Iraqi trauma care program is helping ISIS' victims heal deep wounds

 A woman and her children attend an Easter ceremony in Saint John's Church (Mar Yohanna) in the nearly deserted predominantly Christian Iraqi town of Qaraqosh on April 16, 2017, near Mosul, Iraq.
A woman and her children attend an Easter ceremony in Saint John's Church (Mar Yohanna) in the nearly deserted predominantly Christian Iraqi town of Qaraqosh on April 16, 2017, near Mosul, Iraq. | Carl Court/Getty Images

In Iraq, where people are in the throes of rebuilding their lives following the horrors of the Islamic State terrorist group that once controlled large swaths of the country, a Christian group is running a trauma care program to help those carrying deep wounds. 

A monk, locally known as Brother Wisam from the town of Al Kosh, is a driving force behind the trauma care program. “If we don’t deal with the trauma in our community, the future of Christianity in Iraq is very dark,” he said, according to Open Doors USA, one of the biggest persecution watchdog groups in the world, which is highlighting his efforts. 

“I am not a psychologist,” he added. “But what I saw working with the people during the displacement and then afterward alarmed me: People cannot get rid of the anger inside of them, triggering conflicts in families; people suffer from sleeplessness, substance abuse and [thoughts of] suicide, especially among young people.”

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Wisam says the trauma has also had a spiritual impact on Christians. “You have to imagine that some people lived next to their neighbors for 40 years, but when the Islamic State group came, the neighbors didn’t help [the Christians]; even worse, [the neighbors] stole from the Christians’ houses after they’d fled. If you cannot trust people that you see — how can you trust God, someone you don’t see?”

A local Christian, identified only as Vian and who is a program facilitator at the trauma care center in Al Kosh, agrees with Wisam.

“When people used to tell me about God’s existence, I would be like, but what about the suffering, the torture, the displacement?” she was quoted as saying. “It is only through actively working through my trauma that I have been able to see the presence of God in all this.”

Mental health and trauma are rarely addressed in Iraq, and there’s a stigma around such sufferers, she said. “We see people who are mentally ill as either crazy or lazy.”

Wisam added that after attending the trauma care program, many people are at least able to function in their daily lives. “They are struggling, … but [they] survive. But wounds as deep as we are facing here aren’t fixed with one training. Creating awareness and achieving healing takes time. It might take years, generations. We have no other way: We must become people of peace.”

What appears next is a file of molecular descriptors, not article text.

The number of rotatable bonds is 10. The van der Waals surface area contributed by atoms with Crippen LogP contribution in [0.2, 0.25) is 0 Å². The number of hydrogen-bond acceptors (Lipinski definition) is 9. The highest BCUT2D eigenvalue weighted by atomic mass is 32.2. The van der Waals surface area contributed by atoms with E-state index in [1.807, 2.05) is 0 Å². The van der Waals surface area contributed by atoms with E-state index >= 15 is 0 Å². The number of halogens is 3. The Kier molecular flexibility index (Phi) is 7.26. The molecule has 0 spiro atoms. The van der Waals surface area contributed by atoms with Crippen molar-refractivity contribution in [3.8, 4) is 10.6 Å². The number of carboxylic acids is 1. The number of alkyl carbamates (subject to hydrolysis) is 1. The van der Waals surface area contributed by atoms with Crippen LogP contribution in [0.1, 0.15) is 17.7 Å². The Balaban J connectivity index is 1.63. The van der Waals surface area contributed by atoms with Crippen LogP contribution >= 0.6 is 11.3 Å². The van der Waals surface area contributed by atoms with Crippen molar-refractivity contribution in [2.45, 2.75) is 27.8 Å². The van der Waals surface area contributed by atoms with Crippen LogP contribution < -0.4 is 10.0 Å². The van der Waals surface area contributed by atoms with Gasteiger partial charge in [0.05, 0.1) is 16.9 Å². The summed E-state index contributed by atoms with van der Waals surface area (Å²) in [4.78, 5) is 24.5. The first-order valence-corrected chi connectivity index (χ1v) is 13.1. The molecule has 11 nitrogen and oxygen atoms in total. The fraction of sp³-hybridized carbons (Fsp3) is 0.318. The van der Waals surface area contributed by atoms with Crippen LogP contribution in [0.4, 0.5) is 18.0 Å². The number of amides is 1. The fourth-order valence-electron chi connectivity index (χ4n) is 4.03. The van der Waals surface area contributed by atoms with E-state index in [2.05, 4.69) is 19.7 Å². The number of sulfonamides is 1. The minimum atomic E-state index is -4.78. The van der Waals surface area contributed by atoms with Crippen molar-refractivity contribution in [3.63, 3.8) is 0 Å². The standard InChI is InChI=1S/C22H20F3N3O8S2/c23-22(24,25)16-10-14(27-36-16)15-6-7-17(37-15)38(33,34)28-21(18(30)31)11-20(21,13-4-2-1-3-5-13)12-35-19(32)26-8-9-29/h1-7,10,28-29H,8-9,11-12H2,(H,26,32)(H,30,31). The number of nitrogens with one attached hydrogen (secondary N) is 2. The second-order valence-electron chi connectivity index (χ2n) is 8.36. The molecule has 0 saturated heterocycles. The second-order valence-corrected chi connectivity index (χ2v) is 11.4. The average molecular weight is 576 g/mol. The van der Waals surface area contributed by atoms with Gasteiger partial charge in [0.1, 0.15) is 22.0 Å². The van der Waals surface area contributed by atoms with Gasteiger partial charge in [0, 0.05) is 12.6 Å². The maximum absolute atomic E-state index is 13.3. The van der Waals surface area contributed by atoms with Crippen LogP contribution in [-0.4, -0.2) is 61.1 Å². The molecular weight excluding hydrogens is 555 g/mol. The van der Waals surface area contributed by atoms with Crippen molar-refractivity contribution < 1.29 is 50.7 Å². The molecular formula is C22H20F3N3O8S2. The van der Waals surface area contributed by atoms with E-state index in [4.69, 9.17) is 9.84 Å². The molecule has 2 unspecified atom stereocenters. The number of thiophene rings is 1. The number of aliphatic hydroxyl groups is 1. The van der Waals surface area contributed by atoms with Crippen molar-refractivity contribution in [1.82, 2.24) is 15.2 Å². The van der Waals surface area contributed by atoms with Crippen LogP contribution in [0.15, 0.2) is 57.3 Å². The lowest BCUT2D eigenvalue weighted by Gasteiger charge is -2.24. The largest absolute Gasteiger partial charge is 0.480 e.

At last week’s G20 event centered on religions' role in helping solve global problems, the Most Rev. Bashar Warda, the Chaldean Catholic Archbishop of Erbil, warned that Christianity in Iraq was “on the very edge of extinction.”

During his remarks at the G20 Religion Forum in Bali, Indonesia, the archbishop stressed that “sectarian violence” was a significant problem in Iraq. This country suffered the rise of an Islamic State stronghold during the last decade in which thousands of Iraqi religious minorities were killed, enslaved or forced to flee their homelands.

“Without an end to this sectarian violence, there is no future for religious pluralism in Iraq, or anywhere else in the Mideast for that matter,” he said. “The brutal logic of this is that there does eventually reach an end point where there are no minorities left to kill, and no minorities left to persecute.”

Warda added, “As I share with you this experience, I pray that you will find in our story a clear warning to you all,” and noted that after around 1,900 years of existing in the region, “we Christians of Iraq now find ourselves on the very edge of extinction.”

There is “a fundamental crisis of violence within Islam” that “can no longer be ignored,” he said, adding that it “continues to affect the entire Middle East, Africa, Asia and beyond.”

In 2018, David Curry of Open Doors USA told Mission Network News that Christians in many other countries where persecution is intense were going through trauma.

“The next generation of Christians in the Middle East, in Asia, in Central Asia, in places like Iraq and Syria, places like Kazakhstan and Uzbekistan and Afghanistan — these young Christians have been through trauma no human being should ever have to see,” he said.

He recalled the story of a young man named Noah from Iraq.

“His experience was like so many others. In the middle of the night, he was awakened by his parents and told, 'ISIS is coming to attack us because we are Christians.' So he had to leave everything in his house, even his most precious toys, everything. And when he came back, it was all destroyed,” Curry said at the time.

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